Audiovisually, there’s some impressive voice acting work on display here, and we really enjoyed the art style as well. Subtitles are often incorrectly translated though, so if that’s the kind of thing that annoys you then you may want to ignore those. There’s also a wooden feel to the animations though, which messes a bit with the general flow of the otherwise engaging game. If you’re a big fan of classic PC adventure games, however, this’ll entertain you despite its lack of polish in some places.

Sissa’s Path review (PS4)

Indie developer Antonio Filipe launched Sissa’s Path on Steam last year, and EastAsiaSoft has now brought the game to all major consoles, giving Sokoban fans yet another title to enjoy.

Sissa’s Path is a fairly basic take on the Sokoban formula, its biggest eyecatcher being the visual design for the game. You control a little cute cube-shaped kitten called Sissa across familiar grid-based puzzles, where the classic boxes have been replaced with balls of wool that Sissa likes to play with. As you’ll probably expect at this point, you have to make sure that you get these balls to where they need to go in order to finish the level.


Compared to other Sokoban-inspired titles, Sissa’s Path feels relatively basic and forgiving. If you’ve played similar games before, you’ll quickly latch on to the fact that you can often just follow a strategy where you make a bit of room for yourself and then just push the balls of wool into the right spot. To compensate for this you can only rewind a single turn, but there aren’t the most cunning puzzles we’ve seen in the Sobokan genre. It is super cute though, so perhaps it’s a good entry-level game for novices that helps them get comfortable with basic strategies.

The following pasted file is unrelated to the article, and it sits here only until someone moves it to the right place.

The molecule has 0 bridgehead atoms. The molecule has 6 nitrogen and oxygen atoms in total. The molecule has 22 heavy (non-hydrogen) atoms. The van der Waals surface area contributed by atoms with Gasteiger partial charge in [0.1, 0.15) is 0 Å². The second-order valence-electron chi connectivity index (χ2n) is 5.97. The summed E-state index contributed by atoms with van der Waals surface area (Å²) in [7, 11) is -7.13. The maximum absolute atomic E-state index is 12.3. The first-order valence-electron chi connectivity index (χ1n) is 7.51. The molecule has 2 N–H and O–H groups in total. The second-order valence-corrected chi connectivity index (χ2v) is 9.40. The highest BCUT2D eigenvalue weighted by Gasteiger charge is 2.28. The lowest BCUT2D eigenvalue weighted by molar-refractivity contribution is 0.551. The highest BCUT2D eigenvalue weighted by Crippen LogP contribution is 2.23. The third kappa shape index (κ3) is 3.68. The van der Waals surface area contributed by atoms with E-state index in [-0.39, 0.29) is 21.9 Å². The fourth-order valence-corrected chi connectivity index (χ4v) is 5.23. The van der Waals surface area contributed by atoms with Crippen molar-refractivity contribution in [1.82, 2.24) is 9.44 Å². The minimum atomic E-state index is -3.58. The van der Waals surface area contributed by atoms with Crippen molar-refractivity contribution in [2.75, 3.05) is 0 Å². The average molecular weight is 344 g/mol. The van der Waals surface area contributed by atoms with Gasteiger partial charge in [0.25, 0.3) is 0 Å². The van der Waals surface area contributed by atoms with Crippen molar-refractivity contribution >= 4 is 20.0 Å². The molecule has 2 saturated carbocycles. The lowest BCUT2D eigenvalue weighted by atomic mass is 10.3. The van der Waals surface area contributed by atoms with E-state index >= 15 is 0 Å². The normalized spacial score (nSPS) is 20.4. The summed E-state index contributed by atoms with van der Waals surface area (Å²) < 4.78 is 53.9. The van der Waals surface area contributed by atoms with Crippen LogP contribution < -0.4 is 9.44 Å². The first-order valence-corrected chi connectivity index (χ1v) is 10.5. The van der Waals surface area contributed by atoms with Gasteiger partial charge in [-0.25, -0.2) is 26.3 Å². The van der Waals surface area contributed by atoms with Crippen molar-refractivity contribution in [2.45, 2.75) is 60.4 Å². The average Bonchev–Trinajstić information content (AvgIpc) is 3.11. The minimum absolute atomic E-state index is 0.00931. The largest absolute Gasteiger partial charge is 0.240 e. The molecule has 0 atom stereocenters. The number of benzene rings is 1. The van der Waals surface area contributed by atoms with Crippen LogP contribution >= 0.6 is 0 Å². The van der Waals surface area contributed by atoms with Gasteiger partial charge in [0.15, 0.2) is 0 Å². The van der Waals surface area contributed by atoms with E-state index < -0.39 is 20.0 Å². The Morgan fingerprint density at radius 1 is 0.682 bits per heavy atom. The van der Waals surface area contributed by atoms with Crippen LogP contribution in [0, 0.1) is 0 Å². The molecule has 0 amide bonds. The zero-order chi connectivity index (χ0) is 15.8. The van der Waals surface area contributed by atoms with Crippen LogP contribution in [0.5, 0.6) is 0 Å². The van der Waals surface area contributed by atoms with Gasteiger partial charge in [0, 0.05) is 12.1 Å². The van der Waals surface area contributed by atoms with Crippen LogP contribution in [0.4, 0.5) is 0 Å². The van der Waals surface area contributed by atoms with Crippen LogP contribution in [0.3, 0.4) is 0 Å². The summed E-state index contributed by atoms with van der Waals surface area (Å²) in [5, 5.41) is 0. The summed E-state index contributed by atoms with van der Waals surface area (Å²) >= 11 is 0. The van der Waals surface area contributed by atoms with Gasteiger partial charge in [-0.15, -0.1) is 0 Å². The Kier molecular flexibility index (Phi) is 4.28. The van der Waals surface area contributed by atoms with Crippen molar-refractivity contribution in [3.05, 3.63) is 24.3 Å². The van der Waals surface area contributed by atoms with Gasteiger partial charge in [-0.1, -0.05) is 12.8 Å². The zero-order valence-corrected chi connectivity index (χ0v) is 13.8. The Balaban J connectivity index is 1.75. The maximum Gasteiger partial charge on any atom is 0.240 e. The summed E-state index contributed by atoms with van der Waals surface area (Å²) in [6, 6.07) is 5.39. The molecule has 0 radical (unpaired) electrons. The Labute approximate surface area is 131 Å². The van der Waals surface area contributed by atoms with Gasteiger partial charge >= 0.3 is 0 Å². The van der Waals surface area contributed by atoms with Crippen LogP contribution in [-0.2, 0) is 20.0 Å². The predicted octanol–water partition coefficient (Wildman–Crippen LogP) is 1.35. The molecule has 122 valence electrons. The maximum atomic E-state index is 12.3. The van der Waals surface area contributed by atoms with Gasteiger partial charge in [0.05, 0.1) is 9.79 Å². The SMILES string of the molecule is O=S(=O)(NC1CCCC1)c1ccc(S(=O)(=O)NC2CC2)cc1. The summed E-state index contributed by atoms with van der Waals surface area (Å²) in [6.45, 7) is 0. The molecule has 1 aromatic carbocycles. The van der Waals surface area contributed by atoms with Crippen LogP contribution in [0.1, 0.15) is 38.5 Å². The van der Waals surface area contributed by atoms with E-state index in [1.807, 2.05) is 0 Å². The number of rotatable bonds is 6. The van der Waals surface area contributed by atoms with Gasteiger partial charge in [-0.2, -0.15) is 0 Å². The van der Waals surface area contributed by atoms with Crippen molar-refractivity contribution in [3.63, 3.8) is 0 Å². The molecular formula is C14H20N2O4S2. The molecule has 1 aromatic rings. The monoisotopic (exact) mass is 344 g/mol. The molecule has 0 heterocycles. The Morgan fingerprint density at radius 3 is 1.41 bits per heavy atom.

Cat Slide Tiles review (PS4)

Amazingly enough, we have two puzzle games in this roundup that feature cats. Funnily enough, they’re also mostly geared towards the more casual end of the genre. Luckily, Cat Slide Tiles, which came out on Steam through developer Minicactus Games in 2021, has a different gameplay concept. Publisher QUByte has brought it to PlayStation and Xbox, and we checked it out on a PS4.

The core concept of Cat Slide Tiles is a creative play on the classic sliding puzzle. You know, the kind where you get a little puzzle with nine or sixteen tiles and one open slot – requiring you to slide the pieces around until you form a complete picture. While the mechanics here are similar, the objective is different. For each puzzle, there’s a predefined start point where a cat waits, and there’s an end point. Your job? Slide the pieces that have pathways on them into the correct spot so that the cat can walk from the start point to the finish point, picking up keys in the process.


You’ll notice that, despite the fact there’s still a 4×4 grid, there’s always more than one open space – so sliding the right parts into place isn’t necessarily the problem. It’s about finding the right path, and there are regularly multiple solutions available. It makes for a somewhat casual puzzle experience, and what stand out to us most of all is the excellent visual presentation. Rather than presenting these sliding puzzle from a traditional top-down perspective, there’s a 3D/isometric view that’s filled with intricate little details – as if you’re looking at a diorama. It makes otherwise fairly generic gameplay fun to play in short bursts, though it would have been better if the controls were more intuitive and aligned with touch mechanics – highlighting a tile and then just ‘pulling’ it into the right direction with the thumbstick with a button held down. There are several button presses involved now, which is needlessly convoluted. Luckily, the charm factor makes up for it.